Sunday, March 29, 2015

Palm Sunday music: why do some people choose percussion or double bass for music careers?


I do have a few notes from Palm Sunday, at Trinity Presbyterian Church in Arlington VA.
  
The choir performed the anthem “Hosanna” by Dutch composer Kent Newbury (link) with piano and double bass.  The bass instrument was played by Ann Marlowe.  This is interesting because I have always wondered how young adults decide to take up the instrument (instead of cello or violin).  

There are very few solo concerti for bass (although Eduard Tubin, Estonian composer, has one in A Minor, as played here in the Hermitage in St. Petersburg, Russia by Igor Eliseev

  
I have that work on Bis with Hakan Ehren and Neeme Jarvi conducting the Gothenberg Symphony Orchestra.
  
Carol Feather Martin also played two major organ works by RobertPowell, “Hebrew Children Bring Olive Branches” and “Hosanna to the Son of David.”  Powell is American (b. 1932), but the style is English pastoral, right out of Vaughn Williams (especially the David postlude), which still achieves its own style of triumph.  Someday, I need to hear the Vaughn Williams Fourth Symphony in a live concert.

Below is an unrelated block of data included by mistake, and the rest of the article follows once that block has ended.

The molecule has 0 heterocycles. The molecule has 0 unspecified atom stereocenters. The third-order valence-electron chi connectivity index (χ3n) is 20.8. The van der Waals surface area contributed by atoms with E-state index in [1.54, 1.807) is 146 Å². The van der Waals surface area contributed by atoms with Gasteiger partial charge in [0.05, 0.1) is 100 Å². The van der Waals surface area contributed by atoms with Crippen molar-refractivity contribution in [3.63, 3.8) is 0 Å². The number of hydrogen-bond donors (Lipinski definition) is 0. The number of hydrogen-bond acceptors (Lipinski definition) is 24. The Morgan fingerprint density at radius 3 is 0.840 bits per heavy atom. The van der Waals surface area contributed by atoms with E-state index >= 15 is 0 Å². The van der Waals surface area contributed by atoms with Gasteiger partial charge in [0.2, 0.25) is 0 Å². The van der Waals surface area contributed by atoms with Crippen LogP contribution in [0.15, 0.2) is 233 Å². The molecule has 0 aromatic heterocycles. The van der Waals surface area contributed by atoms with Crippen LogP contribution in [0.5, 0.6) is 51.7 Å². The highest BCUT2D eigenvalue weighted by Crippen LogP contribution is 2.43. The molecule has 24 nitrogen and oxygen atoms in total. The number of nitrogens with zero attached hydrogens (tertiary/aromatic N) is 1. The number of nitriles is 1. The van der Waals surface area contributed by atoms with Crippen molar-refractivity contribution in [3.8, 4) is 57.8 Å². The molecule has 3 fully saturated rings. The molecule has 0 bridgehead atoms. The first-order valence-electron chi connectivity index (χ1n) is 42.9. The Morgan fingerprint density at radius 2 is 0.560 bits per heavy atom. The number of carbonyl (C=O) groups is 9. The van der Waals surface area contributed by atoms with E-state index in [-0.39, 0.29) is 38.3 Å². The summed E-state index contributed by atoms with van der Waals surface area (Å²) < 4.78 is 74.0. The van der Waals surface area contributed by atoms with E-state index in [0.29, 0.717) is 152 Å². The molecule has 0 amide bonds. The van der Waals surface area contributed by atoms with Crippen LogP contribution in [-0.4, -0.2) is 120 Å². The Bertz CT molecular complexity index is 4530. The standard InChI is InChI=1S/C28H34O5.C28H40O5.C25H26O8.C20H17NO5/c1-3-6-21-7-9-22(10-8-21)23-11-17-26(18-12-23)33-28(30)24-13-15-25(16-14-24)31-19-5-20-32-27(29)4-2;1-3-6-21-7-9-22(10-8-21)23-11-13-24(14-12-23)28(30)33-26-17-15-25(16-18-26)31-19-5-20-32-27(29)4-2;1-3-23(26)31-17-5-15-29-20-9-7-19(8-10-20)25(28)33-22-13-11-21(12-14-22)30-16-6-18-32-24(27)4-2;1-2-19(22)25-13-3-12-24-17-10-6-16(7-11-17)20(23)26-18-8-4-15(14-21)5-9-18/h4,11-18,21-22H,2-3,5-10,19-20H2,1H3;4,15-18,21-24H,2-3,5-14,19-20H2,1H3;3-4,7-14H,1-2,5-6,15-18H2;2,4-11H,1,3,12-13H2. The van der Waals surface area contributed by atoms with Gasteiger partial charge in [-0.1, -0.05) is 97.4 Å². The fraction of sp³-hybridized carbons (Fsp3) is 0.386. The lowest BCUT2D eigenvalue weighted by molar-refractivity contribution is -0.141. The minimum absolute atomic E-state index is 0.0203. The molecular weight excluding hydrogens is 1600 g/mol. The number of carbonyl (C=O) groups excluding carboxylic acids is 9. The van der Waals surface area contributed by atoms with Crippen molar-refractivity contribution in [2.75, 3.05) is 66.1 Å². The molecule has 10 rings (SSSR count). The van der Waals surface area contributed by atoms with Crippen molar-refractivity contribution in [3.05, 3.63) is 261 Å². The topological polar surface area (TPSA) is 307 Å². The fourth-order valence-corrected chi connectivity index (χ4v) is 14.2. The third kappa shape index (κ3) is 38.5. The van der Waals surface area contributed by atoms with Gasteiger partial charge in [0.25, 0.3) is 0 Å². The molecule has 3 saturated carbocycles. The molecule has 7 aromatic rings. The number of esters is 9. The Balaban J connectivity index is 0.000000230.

As for less “popular” instruments for conventional soloists, I could mention the website of Harvard student percussionist Grant Hoechst, who played at Trinity Presbyterian in December 2012.  His long resume of works performed includes Mahler (at Berkshire).  Of course, now when we think about percussion, we think of the movie “Whiplash” with the performance of the student by Miles Teller, not to mention the brutal teacher played by J. K. Simmons (Movies blog Oct. 18, 2014). 


Update: June 3.  Hoechst seems to have added some more music, a percussion duo piece, call it necoclassical. 

No comments: